protection, particularly when our papers were held by third parties.
I think most Americans would be shocked to know that the Fourth
Amendment does not protect your records if they're banking, Internet
or Visa records. A warrant is required to read your snail mail and to
tap your phone, but no warrant is required to look at your email,
text or your Internet searches. They can be read without a warrant.
Why is a phone call more deserving of privacy protection than an
proponents of FISA, though, renewing the act meant a necessary step
in securing America’s role in the so-called war on terror. Senate
Majority Leader Harry Reid (D-Nevada), who was instrumental in
actually having the bill being brought before debate, attacked Sen.
Paul’s stance and insisted that failing to act would allow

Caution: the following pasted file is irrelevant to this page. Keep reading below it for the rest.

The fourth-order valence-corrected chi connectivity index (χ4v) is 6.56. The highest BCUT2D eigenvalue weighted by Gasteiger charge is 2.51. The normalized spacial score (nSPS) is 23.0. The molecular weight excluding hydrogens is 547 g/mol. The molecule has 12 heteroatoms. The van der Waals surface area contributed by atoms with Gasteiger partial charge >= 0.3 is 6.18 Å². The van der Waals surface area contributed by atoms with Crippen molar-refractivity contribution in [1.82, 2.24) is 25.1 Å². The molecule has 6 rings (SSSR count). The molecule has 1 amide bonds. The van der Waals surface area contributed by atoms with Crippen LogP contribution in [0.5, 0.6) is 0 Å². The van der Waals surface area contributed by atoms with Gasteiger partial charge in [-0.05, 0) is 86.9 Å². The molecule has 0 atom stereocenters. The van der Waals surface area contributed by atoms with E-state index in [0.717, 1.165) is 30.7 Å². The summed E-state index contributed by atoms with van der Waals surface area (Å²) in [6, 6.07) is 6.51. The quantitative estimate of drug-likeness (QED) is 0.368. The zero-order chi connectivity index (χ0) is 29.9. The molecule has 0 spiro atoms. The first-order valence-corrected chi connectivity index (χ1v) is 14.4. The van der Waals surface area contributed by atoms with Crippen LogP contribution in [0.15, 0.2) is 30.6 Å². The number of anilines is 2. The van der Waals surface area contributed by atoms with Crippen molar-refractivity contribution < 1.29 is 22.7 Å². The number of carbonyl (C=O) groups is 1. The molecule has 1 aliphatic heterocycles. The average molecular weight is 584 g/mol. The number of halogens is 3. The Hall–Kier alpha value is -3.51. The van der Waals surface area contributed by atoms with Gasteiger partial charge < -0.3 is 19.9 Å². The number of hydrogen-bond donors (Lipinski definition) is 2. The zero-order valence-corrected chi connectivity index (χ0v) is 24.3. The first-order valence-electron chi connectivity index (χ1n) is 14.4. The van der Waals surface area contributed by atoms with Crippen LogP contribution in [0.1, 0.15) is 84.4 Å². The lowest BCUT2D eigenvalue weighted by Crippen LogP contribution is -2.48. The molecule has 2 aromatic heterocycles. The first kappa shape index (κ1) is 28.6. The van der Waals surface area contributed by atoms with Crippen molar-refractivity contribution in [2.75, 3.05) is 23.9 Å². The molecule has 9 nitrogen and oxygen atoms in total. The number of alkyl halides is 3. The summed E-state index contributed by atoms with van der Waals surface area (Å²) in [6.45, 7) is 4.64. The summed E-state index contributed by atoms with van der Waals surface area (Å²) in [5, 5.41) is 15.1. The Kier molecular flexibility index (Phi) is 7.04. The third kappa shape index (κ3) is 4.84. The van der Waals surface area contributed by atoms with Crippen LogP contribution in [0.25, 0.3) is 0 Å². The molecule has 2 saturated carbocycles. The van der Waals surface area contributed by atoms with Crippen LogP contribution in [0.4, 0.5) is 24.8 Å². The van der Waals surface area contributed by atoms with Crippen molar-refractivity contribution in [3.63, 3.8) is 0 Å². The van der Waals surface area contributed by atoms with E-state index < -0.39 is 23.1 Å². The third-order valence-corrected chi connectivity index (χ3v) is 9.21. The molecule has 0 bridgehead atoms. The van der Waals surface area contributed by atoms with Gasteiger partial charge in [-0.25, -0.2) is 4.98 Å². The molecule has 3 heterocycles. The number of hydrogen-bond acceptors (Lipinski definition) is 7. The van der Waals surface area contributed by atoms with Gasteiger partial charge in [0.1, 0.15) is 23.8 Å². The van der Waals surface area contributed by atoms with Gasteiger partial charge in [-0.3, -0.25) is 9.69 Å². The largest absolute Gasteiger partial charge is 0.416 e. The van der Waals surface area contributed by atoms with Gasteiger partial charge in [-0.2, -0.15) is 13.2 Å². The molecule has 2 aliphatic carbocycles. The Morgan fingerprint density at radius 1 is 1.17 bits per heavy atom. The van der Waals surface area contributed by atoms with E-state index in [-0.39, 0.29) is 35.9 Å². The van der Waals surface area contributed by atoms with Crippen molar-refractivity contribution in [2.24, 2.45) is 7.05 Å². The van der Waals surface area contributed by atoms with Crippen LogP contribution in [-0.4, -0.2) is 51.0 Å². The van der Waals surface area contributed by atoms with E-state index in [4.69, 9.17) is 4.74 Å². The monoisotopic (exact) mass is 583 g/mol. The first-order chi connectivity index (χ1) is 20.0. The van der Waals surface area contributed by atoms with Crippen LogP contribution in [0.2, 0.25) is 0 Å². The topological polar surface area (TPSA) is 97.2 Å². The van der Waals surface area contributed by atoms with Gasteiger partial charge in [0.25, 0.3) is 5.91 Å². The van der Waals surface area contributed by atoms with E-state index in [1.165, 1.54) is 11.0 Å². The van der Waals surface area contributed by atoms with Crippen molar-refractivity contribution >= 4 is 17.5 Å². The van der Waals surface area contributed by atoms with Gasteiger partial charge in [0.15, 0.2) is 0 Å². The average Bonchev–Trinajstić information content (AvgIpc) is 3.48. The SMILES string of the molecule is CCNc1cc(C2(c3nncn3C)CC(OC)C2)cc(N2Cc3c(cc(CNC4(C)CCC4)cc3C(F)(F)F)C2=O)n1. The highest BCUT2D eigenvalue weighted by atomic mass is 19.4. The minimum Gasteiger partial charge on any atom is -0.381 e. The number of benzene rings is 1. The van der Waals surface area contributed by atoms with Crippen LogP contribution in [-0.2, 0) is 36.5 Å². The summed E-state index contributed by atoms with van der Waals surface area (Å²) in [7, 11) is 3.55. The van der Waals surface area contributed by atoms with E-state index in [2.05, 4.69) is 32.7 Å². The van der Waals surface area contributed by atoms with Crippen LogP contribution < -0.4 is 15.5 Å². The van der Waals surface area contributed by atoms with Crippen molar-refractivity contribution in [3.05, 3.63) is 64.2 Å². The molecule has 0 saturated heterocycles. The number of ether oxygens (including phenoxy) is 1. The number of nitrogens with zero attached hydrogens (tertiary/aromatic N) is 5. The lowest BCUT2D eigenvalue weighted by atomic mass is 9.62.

America’s enemies the opportunity to attack.
the clock strikes midnight tomorrow, we will be giving terrorists the
opportunity to plot against our country undetected. The senator from
Kentucky is threatening to take away the best tools we have for
stopping them,” Reid
all remember the tragic Fort Hood shootings less than two years ago.
Radicalized American terrorists bought guns and used them to kill 13
civilians. It is hard to imagine why the senator would want to hold
up the Patriot Act for a misguided amendment that would make American
less safe,” Reid
US House of Representatives approved the reauthorizing of FISA and
the FAA in September, but the Senate had been unable to agree on